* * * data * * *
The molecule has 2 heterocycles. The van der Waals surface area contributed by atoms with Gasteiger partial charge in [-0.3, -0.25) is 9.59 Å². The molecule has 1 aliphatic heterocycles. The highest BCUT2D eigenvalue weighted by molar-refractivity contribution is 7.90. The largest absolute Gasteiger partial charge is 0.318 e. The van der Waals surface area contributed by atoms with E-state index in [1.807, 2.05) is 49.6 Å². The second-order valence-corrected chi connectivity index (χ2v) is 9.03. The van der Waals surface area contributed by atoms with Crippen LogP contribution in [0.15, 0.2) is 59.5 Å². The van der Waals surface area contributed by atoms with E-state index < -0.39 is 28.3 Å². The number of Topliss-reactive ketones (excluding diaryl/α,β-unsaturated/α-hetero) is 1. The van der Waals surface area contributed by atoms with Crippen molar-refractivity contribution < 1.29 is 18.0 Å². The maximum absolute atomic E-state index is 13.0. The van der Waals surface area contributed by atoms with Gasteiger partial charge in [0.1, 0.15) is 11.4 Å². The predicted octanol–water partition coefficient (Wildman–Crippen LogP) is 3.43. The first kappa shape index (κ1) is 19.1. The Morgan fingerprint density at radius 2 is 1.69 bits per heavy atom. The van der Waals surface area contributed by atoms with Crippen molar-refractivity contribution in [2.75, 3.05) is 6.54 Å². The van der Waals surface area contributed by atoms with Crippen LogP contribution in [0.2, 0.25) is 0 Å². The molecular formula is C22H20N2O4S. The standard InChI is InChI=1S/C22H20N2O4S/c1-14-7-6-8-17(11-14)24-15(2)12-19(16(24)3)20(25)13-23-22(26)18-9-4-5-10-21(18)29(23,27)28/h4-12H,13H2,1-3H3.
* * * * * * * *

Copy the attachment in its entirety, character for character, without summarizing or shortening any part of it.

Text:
The molecule has 2 heterocycles. The van der Waals surface area contributed by atoms with Gasteiger partial charge in [-0.3, -0.25) is 9.59 Å². The molecule has 1 aliphatic heterocycles. The highest BCUT2D eigenvalue weighted by molar-refractivity contribution is 7.90. The largest absolute Gasteiger partial charge is 0.318 e. The van der Waals surface area contributed by atoms with E-state index in [1.807, 2.05) is 49.6 Å². The second-order valence-corrected chi connectivity index (χ2v) is 9.03. The van der Waals surface area contributed by atoms with Crippen LogP contribution in [0.15, 0.2) is 59.5 Å². The van der Waals surface area contributed by atoms with E-state index < -0.39 is 28.3 Å². The number of Topliss-reactive ketones (excluding diaryl/α,β-unsaturated/α-hetero) is 1. The van der Waals surface area contributed by atoms with Crippen molar-refractivity contribution < 1.29 is 18.0 Å². The maximum absolute atomic E-state index is 13.0. The van der Waals surface area contributed by atoms with Gasteiger partial charge in [0.1, 0.15) is 11.4 Å². The predicted octanol–water partition coefficient (Wildman–Crippen LogP) is 3.43. The first kappa shape index (κ1) is 19.1. The Morgan fingerprint density at radius 2 is 1.69 bits per heavy atom. The van der Waals surface area contributed by atoms with Crippen molar-refractivity contribution in [2.75, 3.05) is 6.54 Å². The van der Waals surface area contributed by atoms with Crippen LogP contribution in [0.2, 0.25) is 0 Å². The molecular formula is C22H20N2O4S. The standard InChI is InChI=1S/C22H20N2O4S/c1-14-7-6-8-17(11-14)24-15(2)12-19(16(24)3)20(25)13-23-22(26)18-9-4-5-10-21(18)29(23,27)28/h4-12H,13H2,1-3H3.